• Website lacks transparency

Who should consider it

Borrowers who want to compare several loan options and potentially borrow a large amount

Credibly

Credibly

Why we picked it

If you have poor credit or a thin credit history — but the makings of a strong business — Credibly’s worth considering. The lender accepts credit scores as low as 500, but you must be in business for at least six months and earn $180,000 or more in annual revenue to qualify.
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Credibly is also one of the more versatile lenders on our list. It offers multiple loan types, including working capital loans, merchant cash advances, long-term loans, business lines of credit, equipment financing, SBA loans and invoice factoring.
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Loan amounts range from $5,000 to $400,000. You can pre-qualify by entering details about your business on the lender’s website without impacting your credit. If you move forward with the full application, you could have the loan funds in your bank account the same business day.
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However, Credibly financing options may include monthly administrative fees, underwriting fees and origination fees that are taken from the loan proceeds.

Pros

  • Low minimum credit score requirement
  • Many loan types to choose from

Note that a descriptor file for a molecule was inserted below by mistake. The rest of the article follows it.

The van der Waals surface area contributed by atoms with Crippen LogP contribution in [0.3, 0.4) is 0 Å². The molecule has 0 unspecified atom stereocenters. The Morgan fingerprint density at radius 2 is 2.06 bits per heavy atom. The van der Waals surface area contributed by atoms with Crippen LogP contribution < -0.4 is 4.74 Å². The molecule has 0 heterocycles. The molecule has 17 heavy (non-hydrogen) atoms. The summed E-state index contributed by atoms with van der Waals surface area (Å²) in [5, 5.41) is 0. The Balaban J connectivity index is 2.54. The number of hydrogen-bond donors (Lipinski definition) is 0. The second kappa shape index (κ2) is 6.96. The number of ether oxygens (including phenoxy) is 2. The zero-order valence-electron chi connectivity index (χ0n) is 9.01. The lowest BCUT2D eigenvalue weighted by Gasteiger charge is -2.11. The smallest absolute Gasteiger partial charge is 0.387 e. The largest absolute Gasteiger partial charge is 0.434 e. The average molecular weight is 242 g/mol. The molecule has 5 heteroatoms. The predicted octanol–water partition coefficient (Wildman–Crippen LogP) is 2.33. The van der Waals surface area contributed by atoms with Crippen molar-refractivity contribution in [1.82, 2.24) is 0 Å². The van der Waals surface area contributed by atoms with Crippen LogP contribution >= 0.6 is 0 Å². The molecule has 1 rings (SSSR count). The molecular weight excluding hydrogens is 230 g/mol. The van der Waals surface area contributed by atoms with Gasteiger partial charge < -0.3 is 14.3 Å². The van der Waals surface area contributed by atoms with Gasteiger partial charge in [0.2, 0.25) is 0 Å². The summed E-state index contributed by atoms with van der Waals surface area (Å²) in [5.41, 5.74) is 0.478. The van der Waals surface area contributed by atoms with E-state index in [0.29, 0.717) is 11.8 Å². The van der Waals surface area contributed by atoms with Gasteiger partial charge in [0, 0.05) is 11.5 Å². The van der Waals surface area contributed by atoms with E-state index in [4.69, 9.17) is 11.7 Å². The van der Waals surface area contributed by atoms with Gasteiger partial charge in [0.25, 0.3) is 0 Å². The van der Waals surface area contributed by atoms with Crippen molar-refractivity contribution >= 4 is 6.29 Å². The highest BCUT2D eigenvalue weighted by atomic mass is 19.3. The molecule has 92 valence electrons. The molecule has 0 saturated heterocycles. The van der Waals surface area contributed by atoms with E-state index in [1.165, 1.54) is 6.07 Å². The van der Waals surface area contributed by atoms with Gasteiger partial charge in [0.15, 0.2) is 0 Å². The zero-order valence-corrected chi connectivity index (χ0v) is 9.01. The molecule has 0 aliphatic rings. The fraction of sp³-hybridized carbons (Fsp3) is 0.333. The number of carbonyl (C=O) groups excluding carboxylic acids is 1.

• Pre-qualification with no credit impact
  • Same-day funding possible

Cons

  • Charges multiple lender fees
  • Requires six months in business
  • High annual revenue requirement

Who should consider it

Established business owners who don’t have good credit and want fast funding
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*Rate as of Jan. 12, 2024

Biz2Credit

Best for revenue-based financing

Biz2Credit

Why we picked it

Biz2Credit is a funding platform that connects business owners with lenders. Its main offering for startups is revenue-based financing, which allows you to borrow anywhere from $25,000 to $2 million. (Revenue-based financing is similar to a merchant cash advance in that you’re borrowing against your business income.) Eligibility criteria for this product are strict but straightforward — you’ll need credit scores of at least 575 and annual revenue of $250,000 or more, plus at least six months in business.
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Because revenue-based financing isn’t structured like a typical loan, there’s no fixed term or interest rate. You repay the loan on a daily, weekly or bimonthly schedule. But the lender could be clearer on its APRs for this loan type.
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One of the lender’s other drawbacks is a lack of other options for new businesses. Besides revenue-based financing, you’ll need at least 18 months in business to qualify for the lender’s term and commercial real estate loans. Another downside of working with Biz2Credit is that you’ll pay a fee when your financing transaction closes, along with a potential fee to the direct lender, though the platform doesn’t specify the fee amounts.

Pros

  • Several repayment options
  • Large maximum loan amounts
  • Flexible repayment options
  • Relatively low credit score requirement

Cons

  • Demanding eligibility requirements for new businesses
  • APRs, fees could be more prominently shared
  • High minimum loan amount
  • Potential closing fees

Who should consider it

Borrowers interested in revenue-based financing and large loan amounts

Triton Capital

Triton Capital

Why we picked it

Triton Capital offers equipment loans of up to $250,000 with repayment terms ranging from 12 to 60 months. You can choose to pay monthly, quarterly, annually, semi-annually or seasonally, which offers flexibility for businesses with fluctuating revenue.